The smart way to do Penang Hill is to catch the mini train to the top, then hike the jungle trails back down to the botanic gardens. Still smarting from my defeat in the Cameron Highlands, that's not how I did it.
Even getting there was an adventure. Over here, if someone tells you "Bus X goes to Y", they mean that "bus X goes to somewhere roughly in the same suburb as Y, and no bus goes closer". This counts double if the person is a bus driver. It's easily a two kilometre hike from the "bus stop" to the botanic garden, and that's if you know the way.
The scowling man in the bakery was very helpful, though, leaving his store to point us in the right direction. Perhaps he was glad of the respite; the girls' school across the road had just closed for the day and the shop had been full for a while.
The paths are largely unmarked, and mercilessly steep. The jeep track, while less acrobatically challenging, is much more psychologically damaging than the narrow jungle trails that we quickly switched to.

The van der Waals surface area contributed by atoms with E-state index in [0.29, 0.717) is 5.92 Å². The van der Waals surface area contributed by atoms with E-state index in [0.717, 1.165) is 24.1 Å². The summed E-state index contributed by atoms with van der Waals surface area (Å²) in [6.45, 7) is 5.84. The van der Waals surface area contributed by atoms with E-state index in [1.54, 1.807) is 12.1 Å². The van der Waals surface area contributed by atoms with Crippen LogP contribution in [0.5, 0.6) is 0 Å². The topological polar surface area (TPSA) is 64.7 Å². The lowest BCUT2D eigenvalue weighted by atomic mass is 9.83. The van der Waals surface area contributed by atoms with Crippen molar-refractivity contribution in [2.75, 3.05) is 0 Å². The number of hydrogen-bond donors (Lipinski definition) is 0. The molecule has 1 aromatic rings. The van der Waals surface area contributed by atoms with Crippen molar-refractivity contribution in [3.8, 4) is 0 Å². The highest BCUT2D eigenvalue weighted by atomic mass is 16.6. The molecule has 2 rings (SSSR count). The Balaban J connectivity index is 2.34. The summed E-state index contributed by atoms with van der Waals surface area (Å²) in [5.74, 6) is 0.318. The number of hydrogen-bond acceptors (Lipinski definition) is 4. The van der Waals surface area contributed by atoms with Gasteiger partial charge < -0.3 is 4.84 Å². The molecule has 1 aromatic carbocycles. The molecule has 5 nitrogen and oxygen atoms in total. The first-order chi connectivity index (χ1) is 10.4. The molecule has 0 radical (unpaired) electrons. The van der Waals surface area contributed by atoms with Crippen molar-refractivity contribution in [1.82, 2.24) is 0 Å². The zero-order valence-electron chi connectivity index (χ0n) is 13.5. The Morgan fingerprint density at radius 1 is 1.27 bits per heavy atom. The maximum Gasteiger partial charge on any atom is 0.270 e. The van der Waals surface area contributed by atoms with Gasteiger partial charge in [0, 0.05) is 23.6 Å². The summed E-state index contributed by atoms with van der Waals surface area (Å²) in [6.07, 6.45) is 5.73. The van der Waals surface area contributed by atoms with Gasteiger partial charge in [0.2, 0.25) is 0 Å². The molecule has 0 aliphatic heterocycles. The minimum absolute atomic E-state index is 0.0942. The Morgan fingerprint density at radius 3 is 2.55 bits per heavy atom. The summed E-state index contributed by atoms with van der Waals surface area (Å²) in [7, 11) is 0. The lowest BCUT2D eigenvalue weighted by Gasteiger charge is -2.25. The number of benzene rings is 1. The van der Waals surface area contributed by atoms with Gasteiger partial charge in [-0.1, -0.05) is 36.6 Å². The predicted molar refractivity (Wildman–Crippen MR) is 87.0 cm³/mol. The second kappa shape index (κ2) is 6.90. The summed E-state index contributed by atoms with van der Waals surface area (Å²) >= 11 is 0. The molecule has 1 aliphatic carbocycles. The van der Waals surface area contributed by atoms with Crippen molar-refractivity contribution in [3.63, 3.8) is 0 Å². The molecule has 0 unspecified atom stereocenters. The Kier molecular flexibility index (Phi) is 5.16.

From there, of course, we got hopelessly lost, ended up on something called Viaduct road, and only made it to the top by hiking along several kilometres of very boring flat road. We arrived too exhausted to do anything more than glance at the (apparently very important) temple.
There's a hotel with a restaurant at the top. We sought it out, having exhausted our 1.5L of water and become very sick of dried salted chickpeas. The food was nothing special, but the restaurant did feature a number of "peaceful" pit vipers living in the vines directly above our heads. Signs pointed out that we viewed them at our own risk - as if we had any choice. Staff also pointed out a 15-centimetre centipede which made a break for my bag, although they were at pains to explain that, presumably in contrast to the pit vipers, you can't die from a centipede bite.
The hotel apparently also has scorpions, but I didn't see any. I did find a cat, which looked scared.
The "train" back down was absolutely packed, and moved agonisingly slowly. From the bottom, though, there was only two non-functioning bus stops and a crazy man between us and the fridge full of Chang back at the hostel.
fn1. More accurately described as a 'bus open doors'.
fn2. This stuff is very bad for keyboards. I spilt a single drop on the keyboard last night, and had to pull it apart. Always going to happen.
fn3. Fans of "Backup Plan" will be interested to hear that I had neither phone, map, nor GPS for this trip.